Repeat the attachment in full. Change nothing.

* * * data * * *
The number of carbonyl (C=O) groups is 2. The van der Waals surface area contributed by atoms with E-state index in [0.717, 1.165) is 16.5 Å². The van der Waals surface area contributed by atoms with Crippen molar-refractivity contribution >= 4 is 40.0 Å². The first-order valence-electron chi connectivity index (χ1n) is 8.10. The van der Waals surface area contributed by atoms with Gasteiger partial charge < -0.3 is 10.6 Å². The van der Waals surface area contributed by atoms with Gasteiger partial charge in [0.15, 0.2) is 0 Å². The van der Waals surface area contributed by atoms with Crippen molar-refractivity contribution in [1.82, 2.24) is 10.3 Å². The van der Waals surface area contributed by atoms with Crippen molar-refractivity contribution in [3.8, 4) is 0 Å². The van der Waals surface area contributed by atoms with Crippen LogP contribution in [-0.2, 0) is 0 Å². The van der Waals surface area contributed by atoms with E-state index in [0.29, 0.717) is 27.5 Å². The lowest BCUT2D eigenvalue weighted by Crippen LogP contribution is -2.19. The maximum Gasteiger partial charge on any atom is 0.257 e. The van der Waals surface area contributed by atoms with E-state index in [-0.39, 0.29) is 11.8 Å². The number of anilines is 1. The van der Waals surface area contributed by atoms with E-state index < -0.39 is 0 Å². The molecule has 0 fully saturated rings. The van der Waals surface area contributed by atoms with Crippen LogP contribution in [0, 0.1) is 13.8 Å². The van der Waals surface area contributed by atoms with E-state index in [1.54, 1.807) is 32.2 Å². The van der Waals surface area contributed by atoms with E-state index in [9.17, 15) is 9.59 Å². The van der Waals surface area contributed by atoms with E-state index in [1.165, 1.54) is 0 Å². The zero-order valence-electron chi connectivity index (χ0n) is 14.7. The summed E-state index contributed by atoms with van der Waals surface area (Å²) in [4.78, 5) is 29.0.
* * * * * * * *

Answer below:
The number of carbonyl (C=O) groups is 2. The van der Waals surface area contributed by atoms with E-state index in [0.717, 1.165) is 16.5 Å². The van der Waals surface area contributed by atoms with Crippen molar-refractivity contribution >= 4 is 40.0 Å². The first-order valence-electron chi connectivity index (χ1n) is 8.10. The van der Waals surface area contributed by atoms with Gasteiger partial charge < -0.3 is 10.6 Å². The van der Waals surface area contributed by atoms with Gasteiger partial charge in [0.15, 0.2) is 0 Å². The van der Waals surface area contributed by atoms with Crippen molar-refractivity contribution in [1.82, 2.24) is 10.3 Å². The van der Waals surface area contributed by atoms with Crippen molar-refractivity contribution in [3.8, 4) is 0 Å². The van der Waals surface area contributed by atoms with Crippen LogP contribution in [-0.2, 0) is 0 Å². The van der Waals surface area contributed by atoms with E-state index in [0.29, 0.717) is 27.5 Å². The lowest BCUT2D eigenvalue weighted by Crippen LogP contribution is -2.19. The maximum Gasteiger partial charge on any atom is 0.257 e. The van der Waals surface area contributed by atoms with E-state index in [-0.39, 0.29) is 11.8 Å². The number of anilines is 1. The van der Waals surface area contributed by atoms with E-state index < -0.39 is 0 Å². The molecule has 0 fully saturated rings. The van der Waals surface area contributed by atoms with Crippen LogP contribution in [0, 0.1) is 13.8 Å². The van der Waals surface area contributed by atoms with E-state index in [1.54, 1.807) is 32.2 Å². The van der Waals surface area contributed by atoms with E-state index in [9.17, 15) is 9.59 Å². The van der Waals surface area contributed by atoms with E-state index in [1.165, 1.54) is 0 Å². The zero-order valence-electron chi connectivity index (χ0n) is 14.7. The summed E-state index contributed by atoms with van der Waals surface area (Å²) in [4.78, 5) is 29.0.